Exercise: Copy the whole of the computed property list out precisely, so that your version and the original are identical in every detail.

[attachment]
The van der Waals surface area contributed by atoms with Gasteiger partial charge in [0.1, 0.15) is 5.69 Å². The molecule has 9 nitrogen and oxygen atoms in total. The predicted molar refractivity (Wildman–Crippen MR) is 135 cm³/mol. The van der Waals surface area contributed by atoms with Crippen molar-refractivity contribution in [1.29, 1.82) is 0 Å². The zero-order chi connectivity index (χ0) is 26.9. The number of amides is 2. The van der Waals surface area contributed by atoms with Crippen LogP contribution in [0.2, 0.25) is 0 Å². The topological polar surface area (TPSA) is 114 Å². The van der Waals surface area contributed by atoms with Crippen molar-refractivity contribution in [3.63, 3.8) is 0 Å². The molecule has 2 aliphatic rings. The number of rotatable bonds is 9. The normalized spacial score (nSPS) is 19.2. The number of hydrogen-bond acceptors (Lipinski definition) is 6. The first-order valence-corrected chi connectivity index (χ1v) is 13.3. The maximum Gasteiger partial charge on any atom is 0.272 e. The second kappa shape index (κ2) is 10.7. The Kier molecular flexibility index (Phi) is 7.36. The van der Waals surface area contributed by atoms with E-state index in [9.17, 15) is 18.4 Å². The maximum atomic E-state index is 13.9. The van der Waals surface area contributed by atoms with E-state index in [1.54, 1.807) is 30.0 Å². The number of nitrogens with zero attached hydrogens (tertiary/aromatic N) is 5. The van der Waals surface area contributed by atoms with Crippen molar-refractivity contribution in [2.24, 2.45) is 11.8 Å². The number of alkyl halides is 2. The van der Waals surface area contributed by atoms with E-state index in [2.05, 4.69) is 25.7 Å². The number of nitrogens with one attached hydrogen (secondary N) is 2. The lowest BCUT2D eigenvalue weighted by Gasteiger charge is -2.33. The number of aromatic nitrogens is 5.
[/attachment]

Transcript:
The van der Waals surface area contributed by atoms with Gasteiger partial charge in [0.1, 0.15) is 5.69 Å². The molecule has 9 nitrogen and oxygen atoms in total. The predicted molar refractivity (Wildman–Crippen MR) is 135 cm³/mol. The van der Waals surface area contributed by atoms with Crippen molar-refractivity contribution in [1.29, 1.82) is 0 Å². The zero-order chi connectivity index (χ0) is 26.9. The number of amides is 2. The van der Waals surface area contributed by atoms with Crippen LogP contribution in [0.2, 0.25) is 0 Å². The topological polar surface area (TPSA) is 114 Å². The van der Waals surface area contributed by atoms with Crippen molar-refractivity contribution in [3.63, 3.8) is 0 Å². The molecule has 2 aliphatic rings. The number of rotatable bonds is 9. The normalized spacial score (nSPS) is 19.2. The number of hydrogen-bond acceptors (Lipinski definition) is 6. The first-order valence-corrected chi connectivity index (χ1v) is 13.3. The maximum Gasteiger partial charge on any atom is 0.272 e. The second kappa shape index (κ2) is 10.7. The Kier molecular flexibility index (Phi) is 7.36. The van der Waals surface area contributed by atoms with E-state index in [9.17, 15) is 18.4 Å². The maximum atomic E-state index is 13.9. The van der Waals surface area contributed by atoms with E-state index in [1.54, 1.807) is 30.0 Å². The number of nitrogens with zero attached hydrogens (tertiary/aromatic N) is 5. The van der Waals surface area contributed by atoms with Crippen molar-refractivity contribution in [2.24, 2.45) is 11.8 Å². The number of alkyl halides is 2. The van der Waals surface area contributed by atoms with E-state index in [2.05, 4.69) is 25.7 Å². The number of nitrogens with one attached hydrogen (secondary N) is 2. The lowest BCUT2D eigenvalue weighted by Gasteiger charge is -2.33. The number of aromatic nitrogens is 5.